“Islamic history illustrates the role of women in the Muslim community. Women were present at the Prophet's battles. They nursed the wounded and supplied water and food to the believers. Some even carried a sword and defended Islam. The Prophet (SAWS) appreciated their role and gave them their share of the spoils. We also read in Islamic history that Muslim women held meetings to recite and interpret the Qur'an. Such evidence indicates that Islam never isolated women or negated their role in the community...

Furthermore; hijab is necessary for woman and is in harmony with her nature and man's nature too. Men are inclined naturally towards women and women are inclined to draw men towards them. Hence the exposure of woman without hijab in society can arouse the inner instincts that lead to sexual relations that affect not only individuals, but the family and the community as well. One illustration of this is in the Western so-called civilized societies where corruption and immorality are increasing and more and more homes are being broken."

March 26th, 19...

I have noticed recently that my dear friend Saffia does not look well. Though she has not missed our meetings, I feel something is wrong with her. I wish I could help her. I know nothing about her family. May be she needs money and does not want others to know about her hardship. She is quite wrong. Muslim believers do not care for an easy life, and they are kind to each other. What counts are good, righteous deeds as mentioned in the Qur'an:

As for the scum, it vanishes as jetsam, what profits men, abides in the earth. (Al-Ra'ad, 13:17)

April 20th, 19...

At last I have discovered the reason for Saffia's uneasiness. She lives in a humble house and thinks this may cause her to be ashamed among her friends. I managed to make her change her opinion. I told her our great Prophet (SAWS), the greatest man in history who achieved the most sacred mission, was a poor man. He could have lived as a king or an emperor, but he did not. Fatimah (AS), his daughter, lived in a humble house with a minimum of furniture. The Prophet's companions lived the same sort of humble life. History relates that a great fire broke out in Al-Madyin (in Iraq) when the companion, Salman al-Farsi, was the ruler. People rushed to save their valuable possessions, but Salman carried nothing but a small bundle of clothes, a Qur'an, a prayer rug and a water pot. He was heard to have said, “In this way, light travelers are saved."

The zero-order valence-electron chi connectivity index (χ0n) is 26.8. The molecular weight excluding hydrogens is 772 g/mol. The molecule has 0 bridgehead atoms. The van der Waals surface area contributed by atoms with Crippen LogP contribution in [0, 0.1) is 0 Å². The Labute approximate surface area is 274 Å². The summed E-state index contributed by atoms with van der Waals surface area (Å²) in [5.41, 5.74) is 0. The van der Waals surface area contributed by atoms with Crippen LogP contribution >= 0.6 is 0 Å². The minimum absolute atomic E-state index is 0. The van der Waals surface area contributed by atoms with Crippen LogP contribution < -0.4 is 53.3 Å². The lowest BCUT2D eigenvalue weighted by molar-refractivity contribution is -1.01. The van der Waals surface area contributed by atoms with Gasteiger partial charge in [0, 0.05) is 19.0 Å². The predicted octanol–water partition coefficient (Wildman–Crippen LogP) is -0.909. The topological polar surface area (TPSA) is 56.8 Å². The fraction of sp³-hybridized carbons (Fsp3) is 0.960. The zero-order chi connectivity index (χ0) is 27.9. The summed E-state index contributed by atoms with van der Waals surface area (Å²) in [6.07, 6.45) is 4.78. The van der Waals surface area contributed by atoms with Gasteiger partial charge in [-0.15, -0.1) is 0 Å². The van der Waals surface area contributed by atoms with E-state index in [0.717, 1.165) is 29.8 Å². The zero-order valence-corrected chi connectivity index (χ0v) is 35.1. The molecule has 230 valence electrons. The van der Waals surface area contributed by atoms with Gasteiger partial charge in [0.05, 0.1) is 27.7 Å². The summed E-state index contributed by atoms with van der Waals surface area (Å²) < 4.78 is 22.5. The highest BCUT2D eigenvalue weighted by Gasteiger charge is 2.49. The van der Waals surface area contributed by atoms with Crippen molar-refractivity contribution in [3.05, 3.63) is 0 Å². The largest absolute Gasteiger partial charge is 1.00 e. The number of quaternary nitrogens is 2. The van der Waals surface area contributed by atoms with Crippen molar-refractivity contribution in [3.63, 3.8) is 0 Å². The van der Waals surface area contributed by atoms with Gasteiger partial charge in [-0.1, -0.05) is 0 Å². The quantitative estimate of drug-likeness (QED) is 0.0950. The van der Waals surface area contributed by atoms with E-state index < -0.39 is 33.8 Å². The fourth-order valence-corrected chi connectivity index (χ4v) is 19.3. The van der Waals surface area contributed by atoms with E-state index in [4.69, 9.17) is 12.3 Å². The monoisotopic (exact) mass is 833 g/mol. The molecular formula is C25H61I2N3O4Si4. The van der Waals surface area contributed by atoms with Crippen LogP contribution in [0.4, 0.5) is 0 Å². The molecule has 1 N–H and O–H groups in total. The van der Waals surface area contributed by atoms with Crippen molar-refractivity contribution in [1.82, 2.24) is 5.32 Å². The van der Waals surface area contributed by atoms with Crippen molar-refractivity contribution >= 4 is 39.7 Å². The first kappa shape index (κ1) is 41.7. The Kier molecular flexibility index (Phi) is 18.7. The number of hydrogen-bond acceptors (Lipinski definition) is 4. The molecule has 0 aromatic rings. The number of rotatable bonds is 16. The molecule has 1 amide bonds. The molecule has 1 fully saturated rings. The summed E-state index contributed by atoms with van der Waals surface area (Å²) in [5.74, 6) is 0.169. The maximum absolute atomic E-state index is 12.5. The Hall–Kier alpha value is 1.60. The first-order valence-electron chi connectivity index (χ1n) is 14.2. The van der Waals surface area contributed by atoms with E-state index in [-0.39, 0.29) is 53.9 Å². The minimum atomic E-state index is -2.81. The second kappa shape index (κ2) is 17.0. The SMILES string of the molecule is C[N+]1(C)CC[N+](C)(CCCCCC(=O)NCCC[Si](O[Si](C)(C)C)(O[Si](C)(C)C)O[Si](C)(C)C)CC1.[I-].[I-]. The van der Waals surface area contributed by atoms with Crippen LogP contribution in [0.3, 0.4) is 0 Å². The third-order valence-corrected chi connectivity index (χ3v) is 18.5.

May 2nd, 19...

I came across an old friend of mine the other day. She used to be a very optimistic and active girl with tremendous belief in Islam. She never hated others or harbored any ill intention towards anybody. She trusted all her friends and was ready to help them in order to please Almighty Allah. Anyway, it had been a long time since I last saw her. I was so happy to meet her again, but I was shocked to see that she had changed into a different person with a pessimistic view towards life. She was sad to see that those around her never differentiated between good and bad deeds.

She had nearly lost confidence in everything and had resorted to living a solitary life, avoiding both friends and relatives. She was spiritually depressed. When I saw her in such a state, I realized she had been a victim of our deviated society. I told my friend, "Do you really regret your good deeds?" I felt the question put her at a loss. I hoped she would say "No", but she remained silent.

I said to her gently, "Say, no, please. Doing good is something wonderful and gives spiritual satisfaction. Never regret good actions. It is enough that you can examine your deeds and find that nothing shameful stains your record. Allah will surely reward you. Don't regret anything and don't be hopeless. Life is filled with promise and there are those who appreciate good deeds. Please don’t allow disappointments in society cause you to hate it. If you fall, try again and remove this cloud of doubt in order to see more clearly. Keep on being a good righteous believer, think of Allah's reward and you will feel much better': she listened to me attentively and I hope my words will be of some help.

May 22nd, 19...

Today a Muslim sister has asked me to explain a phrase in Du'a Kumail: "...Oh, Allah! I appeal to you by your Holy Names to make me pray to you day and night...

The sister asked, "How could one pray continuously day and night? We live in an age that requires cooperation with others in order for us to carry out our various jobs and daily work. How can we put aside our duties and resort to du'a all the time?" I said to her, "Be at ease, sister. We are not supposed to pray day and night. Though it is a good habit that gains reward, this is not everything. Many people glorify and praise Allah with their tongues but forget Him in their deeds. We can enrich our lives with prayer easily and without neglecting our duties.

"Religious rituals, such as daily prayers, can be reflected in our actions. If you are a good housewife, then you are a righteous individual glorifying Him day and night. One of the Prophet's traditions relates that a woman came to him and asked “what women could do in that way of jihad.” The Prophet (SAWS) said, “Righteousness and good house management are features of good Muslim woman and are well-rewarded by Allah. A woman, whether she is a housewife or a young girl, can be in the service of Allah at all times if she gives help to the needy for the pleasure of Allah. Any help to others for the sake of heavenly reward is a du'a and a prayer to Allah the Exalted. Any hardship endured for the sake of elevating the Word of Allah is a prayer. Any good idea on behalf of the community's welfare is an act of worship."

Reference to Allah's bounties without the notion of kibr (self-pride), can be a prayer. A smile without the intention of flattery or pretension can be a prayer to Allah. But telling a person's secrets or someone’s defect without the least necessity and for non-religious aim is disobedience to Allah's orders.

"Our final exams draw near and we should schedule our time wisely in order to pass them successfully and prove that Islamic activity can not hinder study or prevent reading. In fact, it can widen the scope of the brain and deepen thinking.